Salient. Victoria University Student Newspaper. Vol. 37, No 24. September 18, 1974
Gallipoli: Amamus Theatre Group. Unity Theatre. Directed by Paul Maunder. September 13 — 15, 20 — 22, September 29 — October 1
Gallipoli: Amamus Theatre Group. Unity Theatre. Directed by Paul Maunder. September 13 — 15, 20 — 22, September 29 — October 1.
Amamus' latest production 'Gallipoli' began last weekend and will continue for the next two weekends. It is, quite simply, the most powerful piece of theatre I have seen here this year. I would recommend that everyone who can see it, (especially anyone who is bored, unhappy, dissatisfied with things as they are) should see it. There are not many performances and a very small house — even smaller than Unity usually is — so the first will be the lucky.
I say the 'most powerful piece....'; before I begin to give that statement the qualification it needs, I must emphasise that this is a different kind of theatre from anything else around at the moment. With Theatre Action at present and hopefully reconstituting itself and Auckland's Living Theatre in temporary or permanant dissolution, Amamus can claim to be the only experimental theatre group at present performing in NZ. And some of the force that 'Gallipoli' has is derived from this fact. It's not that the group sets out to startle or shock the audience with avant-garde pretension. But they are working inside a different kind of space and they invite the audience into that working space, rather than sitting them outside as onlookers. As soon as one enters the square canvas rectangle which is both stage and auditorium, one is aware of a new freedom, one feels the expectancy that comes from a lack of precise and comfortable expectations. It is the setting for an event not for a performance. People file in and seated in various degrees of comfort in a circle around the square. It is impossible to avoid each other, impossible not to attend to the action when it comes. I mention further details like the bright house lights and the lack of costumes and props only to emphasise again how close we as audience were allowed to the event, how our reactions were taken into account.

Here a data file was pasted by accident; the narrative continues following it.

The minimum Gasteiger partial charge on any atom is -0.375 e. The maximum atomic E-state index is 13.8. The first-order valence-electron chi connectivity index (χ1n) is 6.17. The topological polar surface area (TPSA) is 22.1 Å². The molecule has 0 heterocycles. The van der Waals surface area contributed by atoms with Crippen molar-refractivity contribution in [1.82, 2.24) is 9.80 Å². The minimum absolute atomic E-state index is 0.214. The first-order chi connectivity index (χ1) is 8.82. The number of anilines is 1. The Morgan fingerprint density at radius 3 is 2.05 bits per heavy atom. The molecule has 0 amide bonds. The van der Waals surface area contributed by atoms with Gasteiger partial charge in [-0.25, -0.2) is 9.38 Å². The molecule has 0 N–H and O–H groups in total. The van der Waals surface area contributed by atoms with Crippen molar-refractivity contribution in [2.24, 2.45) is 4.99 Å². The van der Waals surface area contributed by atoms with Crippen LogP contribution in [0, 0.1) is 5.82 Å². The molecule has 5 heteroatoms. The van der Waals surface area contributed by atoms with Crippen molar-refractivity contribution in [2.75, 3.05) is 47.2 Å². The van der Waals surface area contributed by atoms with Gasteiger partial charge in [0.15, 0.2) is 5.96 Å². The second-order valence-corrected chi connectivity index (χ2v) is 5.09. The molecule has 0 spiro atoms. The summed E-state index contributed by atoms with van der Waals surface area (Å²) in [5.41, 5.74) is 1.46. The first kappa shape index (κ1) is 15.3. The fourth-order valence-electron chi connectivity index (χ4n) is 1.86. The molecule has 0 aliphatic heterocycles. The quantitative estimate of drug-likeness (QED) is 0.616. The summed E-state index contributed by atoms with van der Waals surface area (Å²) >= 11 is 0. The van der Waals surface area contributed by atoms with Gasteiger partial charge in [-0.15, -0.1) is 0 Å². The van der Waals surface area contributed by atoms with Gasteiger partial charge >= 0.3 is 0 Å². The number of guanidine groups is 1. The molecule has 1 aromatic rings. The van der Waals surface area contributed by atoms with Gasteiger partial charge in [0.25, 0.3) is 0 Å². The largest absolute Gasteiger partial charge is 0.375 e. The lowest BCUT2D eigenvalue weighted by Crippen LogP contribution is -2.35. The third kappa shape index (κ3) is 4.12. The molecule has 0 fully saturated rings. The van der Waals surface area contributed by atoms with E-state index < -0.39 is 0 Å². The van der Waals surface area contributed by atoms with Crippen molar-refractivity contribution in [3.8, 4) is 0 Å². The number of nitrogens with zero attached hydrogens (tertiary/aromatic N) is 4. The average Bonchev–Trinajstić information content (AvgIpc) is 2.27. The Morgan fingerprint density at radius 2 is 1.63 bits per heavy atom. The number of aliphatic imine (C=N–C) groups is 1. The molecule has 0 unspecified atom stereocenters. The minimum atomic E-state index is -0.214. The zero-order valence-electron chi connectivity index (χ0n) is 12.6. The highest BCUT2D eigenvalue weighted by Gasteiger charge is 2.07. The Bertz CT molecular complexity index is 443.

'Gallipoli', as one of the cast said, was the first time NZers felt themselves to have gained some identity in a European context. It was a coming of age and a trial by fire. Now, if we do not use it as an excuse for sentimental indulgence, we regard the very many and familiar attitudes and emotions which surround it as somewhat contemptible cliches. Neither sentiment nor cliche is a promising beginning for a piece of serious and non-satirical theatre. Yet 'Gallipoli' takes on the difficult task of dealing with both and thereby constructs a third entrance into that bit of our past It is at once more harrowing and more honest; the attempt is to discover and actualise the psychological components behind the event and the ways we regard the event. To find, beyond sentiment, the psychological correlative that explains the cliche. The immediate analogy, faced with the actual show, is with psycho-drama as practised in therapy situations — but with the difference that Amamus are not so much exploring their own hang-ups as those of a nation and a culture. The amazing thing is, they accomplish the exploration without arrogance, without posturing or naive pity for Kiwi and his mates. And this can only be because the obsessions they discover in the culture, they also find in themselves as individuals. The major factor in the power of the show, is that through it the audience can realise its own undeniable part in the tangled emotion and half-acknowledged suffering.